Q. Standing/rolling starts on road and street races – what do you think are the pros and cons?
A. The biggest plus for standing starts is the fact that everyone's starting on the same straightaway, as they should, and everyone arrives at Turn 1 at a lower speed. Knock on wood, when we introduced standing starts in Champ Car five years ago (BELOW), it was very successful for not only producing a more level playing field for all competitors but also cleaner Turn 1s.
However, the rolling start has great heritage in U.S. racing and therefore is something that should never be completely eliminated. I embrace the fact that IndyCar, as it is marketed, is the most diverse race series in the world and should move forward as such. Just because we'll start having standing starts in the not too distant future, doesn't mean we won't still have rolling starts on certain road courses.
Q. And what are your criteria for whether a circuit does or doesn't feature a standing start – is it defined by how tight Turn 1 is?
A. As we take our first step toward it, that's one of the factors we'd consider but if we are to embrace it, I'd like to think it's something we have the ability to implement anywhere, even if it's not implemented everywhere.
Q. How much push-to-pass boost will drivers have?
A. It looks like push-to-pass won't be available this season. I believe the first directive that the manufacturers have been given is that push-to-pass should be 100hp, so that's a huge boost that will enable passes to be completed. I think the date of implementation is still subject to further evaluation, but based on the agreement the manufacturers have, Will has projected 2013 as being the first year of push-to-pass.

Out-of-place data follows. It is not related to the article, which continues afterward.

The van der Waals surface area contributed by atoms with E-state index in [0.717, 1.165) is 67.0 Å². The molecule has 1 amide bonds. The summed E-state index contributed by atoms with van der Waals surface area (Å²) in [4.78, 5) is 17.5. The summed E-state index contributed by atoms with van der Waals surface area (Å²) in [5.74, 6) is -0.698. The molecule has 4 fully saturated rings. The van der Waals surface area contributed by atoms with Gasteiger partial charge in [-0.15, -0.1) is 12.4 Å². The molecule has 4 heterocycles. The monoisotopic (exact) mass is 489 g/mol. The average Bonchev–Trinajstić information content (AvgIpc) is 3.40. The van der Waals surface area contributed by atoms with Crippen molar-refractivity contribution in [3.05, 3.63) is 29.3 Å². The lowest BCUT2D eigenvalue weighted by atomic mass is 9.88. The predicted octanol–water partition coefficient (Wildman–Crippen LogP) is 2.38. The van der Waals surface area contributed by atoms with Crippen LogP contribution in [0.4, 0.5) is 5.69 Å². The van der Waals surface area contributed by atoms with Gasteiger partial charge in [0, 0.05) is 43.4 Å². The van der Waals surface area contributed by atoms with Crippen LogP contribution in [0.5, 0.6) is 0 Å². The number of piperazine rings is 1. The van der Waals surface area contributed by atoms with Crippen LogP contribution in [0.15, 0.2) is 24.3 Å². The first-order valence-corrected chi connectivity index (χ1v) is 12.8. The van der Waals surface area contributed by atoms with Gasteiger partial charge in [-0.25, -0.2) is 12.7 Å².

Q. Over the past few years, I've noticed a lot of drivers making themselves way too hard to pass when they're being lapped. I know they want to stay on the lead lap, but it can really ruin the race of the leader if he's pulled a gap and then sees it disappear. And come to think of it, I've seen drivers already lapped by the leader then being really unhelpful to the second and third place guys. Will you be strict on this? Or will you tell the fast guy he has to find his own way past?
A. Somewhere in between is what I'm looking for. I certainly don't want to be so proactive that I'm getting lapped cars out of the way, so the leaders aren't making the appropriate efforts to get past the backmarkers. If I move someone clear before the leaders actually get there, that creates a culture where the leader just rushes up to the tail of the backmarker and sits there until I get him out of the way, and that removes a risk and also one of the lead driver's skills. That's not racing, to me.
But, it's amazing what a message sent to a lapped car's team by Instant Messaging will do. Something like, “If the leader's not past your car by the time you get to start/finish line, your driver will be given a drive-through penalty,” is the kind of directive that gets results! Now, I'm not all about making a lot of threats in Race Control – I like my actions to speak louder. But a communication showing we're watching and willing to intervene definitely goes a long way. In ALMS, even when there were huge speed differentials between prototypes and GT cars, there were very few issues. Drivers realized they had to take care of each other. On-track behavior tended to be very, very, respectful and I expect the same in IndyCar.